Leading article: Still far from being a nation of renters

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The Independent Online

Like it or not – and a great many people do not like it – the British could be on the way to becoming a nation of renters. The tide of home-ownership is turning, according to a spate of surveys, as high prices and a continuing mortgage famine combine to force would-be buyers to postpone their ambitions and remain in the rented sector, much like their contemporaries across the Channel.

This does not mean, however, that the British are reconciled to the new reality. The head (and the banks) may dictate against buying, but the heart still hankers after owning. The Englishman's castle has not lost its lure. More than three quarters of under-45s in one of the surveys we report today want to own their own home, even as two thirds believe their prospects of so doing are nil.

This throws up two elements that the Government and the lenders need to address. The first is the risk of a disaffected generation, deprived of the opportunities for domestic and financial stability that their parents and grandparents enjoyed. Another report – from a centrist think-tank – recommends that banks should revert to the lending policies of a generation ago: an end to 100 per cent mortgages and loans advanced strictly in proportion to verified income. With prices so much higher than they were then, and many incomes static or worse, such terms would exclude more people from home-ownership. But if bubbles are to be avoided, this could be the responsible way to go.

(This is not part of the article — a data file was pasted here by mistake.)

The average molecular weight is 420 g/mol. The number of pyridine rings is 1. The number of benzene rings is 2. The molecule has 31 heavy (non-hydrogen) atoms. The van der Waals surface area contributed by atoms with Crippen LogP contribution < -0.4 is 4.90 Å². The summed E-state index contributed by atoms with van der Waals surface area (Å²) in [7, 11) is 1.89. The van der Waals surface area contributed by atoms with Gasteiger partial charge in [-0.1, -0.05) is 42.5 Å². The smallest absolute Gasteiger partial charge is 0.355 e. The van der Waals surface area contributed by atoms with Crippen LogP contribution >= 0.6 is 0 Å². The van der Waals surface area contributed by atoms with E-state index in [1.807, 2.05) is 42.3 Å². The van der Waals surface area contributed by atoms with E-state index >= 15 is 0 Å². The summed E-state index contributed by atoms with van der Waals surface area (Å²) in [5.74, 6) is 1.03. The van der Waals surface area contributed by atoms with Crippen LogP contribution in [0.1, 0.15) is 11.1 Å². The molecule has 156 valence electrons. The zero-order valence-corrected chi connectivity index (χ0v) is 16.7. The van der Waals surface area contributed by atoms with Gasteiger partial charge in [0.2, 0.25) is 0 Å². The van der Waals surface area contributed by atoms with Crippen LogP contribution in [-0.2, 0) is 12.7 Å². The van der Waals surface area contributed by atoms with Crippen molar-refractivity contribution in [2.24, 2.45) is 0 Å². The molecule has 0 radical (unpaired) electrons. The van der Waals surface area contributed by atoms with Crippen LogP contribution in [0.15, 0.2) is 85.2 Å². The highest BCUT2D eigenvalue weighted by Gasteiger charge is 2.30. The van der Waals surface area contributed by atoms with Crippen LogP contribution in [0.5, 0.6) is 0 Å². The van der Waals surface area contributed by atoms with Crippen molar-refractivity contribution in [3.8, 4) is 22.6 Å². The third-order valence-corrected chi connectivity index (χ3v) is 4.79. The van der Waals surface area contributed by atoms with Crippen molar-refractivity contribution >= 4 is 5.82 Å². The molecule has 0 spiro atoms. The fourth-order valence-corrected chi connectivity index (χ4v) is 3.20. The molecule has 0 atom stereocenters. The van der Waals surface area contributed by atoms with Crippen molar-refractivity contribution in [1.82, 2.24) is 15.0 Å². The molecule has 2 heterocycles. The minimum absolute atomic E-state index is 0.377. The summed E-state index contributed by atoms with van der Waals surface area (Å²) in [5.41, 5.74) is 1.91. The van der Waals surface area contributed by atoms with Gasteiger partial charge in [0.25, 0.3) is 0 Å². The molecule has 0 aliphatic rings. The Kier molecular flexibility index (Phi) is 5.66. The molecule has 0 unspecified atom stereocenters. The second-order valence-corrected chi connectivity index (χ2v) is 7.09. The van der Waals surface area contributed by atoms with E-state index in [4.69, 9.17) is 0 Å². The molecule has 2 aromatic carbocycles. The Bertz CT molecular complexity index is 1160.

If that is so, then the last two decades have to be treated as an anomaly. And if they are, a new emphasis needs to be placed on renting. Despite the popularity of "buy to let" arrangements – among buyers – renting still offers a relatively precarious existence for tenants and the quality of much accommodation, especially for families, leaves much to be desired. Renting succeeds on the Continent because tenants enjoy decent security of tenure, the quality gap between owned and rented accommodation is narrower to non-existent, and there is a far wider choice of housing on offer. All of which shows, if Britain is to have a larger class of renters, just how much remains to be done.